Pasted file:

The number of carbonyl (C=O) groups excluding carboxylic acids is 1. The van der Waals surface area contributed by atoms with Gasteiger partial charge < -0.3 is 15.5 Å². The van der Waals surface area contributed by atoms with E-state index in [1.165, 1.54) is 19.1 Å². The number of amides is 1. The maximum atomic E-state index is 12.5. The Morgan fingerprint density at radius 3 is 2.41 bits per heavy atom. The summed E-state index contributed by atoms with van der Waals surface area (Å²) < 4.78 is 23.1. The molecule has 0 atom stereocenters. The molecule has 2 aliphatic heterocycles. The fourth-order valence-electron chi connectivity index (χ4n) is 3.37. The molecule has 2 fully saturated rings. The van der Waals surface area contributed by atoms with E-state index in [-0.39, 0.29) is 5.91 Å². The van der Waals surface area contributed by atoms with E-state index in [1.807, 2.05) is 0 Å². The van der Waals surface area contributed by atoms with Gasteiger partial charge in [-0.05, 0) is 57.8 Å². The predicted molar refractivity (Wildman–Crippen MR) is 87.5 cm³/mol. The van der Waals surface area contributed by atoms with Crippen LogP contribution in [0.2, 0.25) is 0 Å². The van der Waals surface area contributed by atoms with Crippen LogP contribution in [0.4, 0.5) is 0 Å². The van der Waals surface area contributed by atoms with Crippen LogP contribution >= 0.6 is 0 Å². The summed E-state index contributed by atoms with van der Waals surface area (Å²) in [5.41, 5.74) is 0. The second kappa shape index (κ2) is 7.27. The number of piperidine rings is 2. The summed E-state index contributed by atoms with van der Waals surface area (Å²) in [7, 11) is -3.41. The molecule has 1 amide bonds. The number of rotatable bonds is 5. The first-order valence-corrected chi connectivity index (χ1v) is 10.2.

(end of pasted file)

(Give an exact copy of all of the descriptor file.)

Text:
The number of carbonyl (C=O) groups excluding carboxylic acids is 1. The van der Waals surface area contributed by atoms with Gasteiger partial charge < -0.3 is 15.5 Å². The van der Waals surface area contributed by atoms with E-state index in [1.165, 1.54) is 19.1 Å². The number of amides is 1. The maximum atomic E-state index is 12.5. The Morgan fingerprint density at radius 3 is 2.41 bits per heavy atom. The summed E-state index contributed by atoms with van der Waals surface area (Å²) < 4.78 is 23.1. The molecule has 0 atom stereocenters. The molecule has 2 aliphatic heterocycles. The fourth-order valence-electron chi connectivity index (χ4n) is 3.37. The molecule has 2 fully saturated rings. The van der Waals surface area contributed by atoms with E-state index in [-0.39, 0.29) is 5.91 Å². The van der Waals surface area contributed by atoms with E-state index in [1.807, 2.05) is 0 Å². The van der Waals surface area contributed by atoms with Gasteiger partial charge in [-0.05, 0) is 57.8 Å². The predicted molar refractivity (Wildman–Crippen MR) is 87.5 cm³/mol. The van der Waals surface area contributed by atoms with Crippen LogP contribution in [0.2, 0.25) is 0 Å². The van der Waals surface area contributed by atoms with Crippen LogP contribution in [0.4, 0.5) is 0 Å². The van der Waals surface area contributed by atoms with Crippen LogP contribution >= 0.6 is 0 Å². The summed E-state index contributed by atoms with van der Waals surface area (Å²) in [5.41, 5.74) is 0. The second kappa shape index (κ2) is 7.27. The number of piperidine rings is 2. The summed E-state index contributed by atoms with van der Waals surface area (Å²) in [7, 11) is -3.41. The molecule has 1 amide bonds. The number of rotatable bonds is 5. The first-order valence-corrected chi connectivity index (χ1v) is 10.2.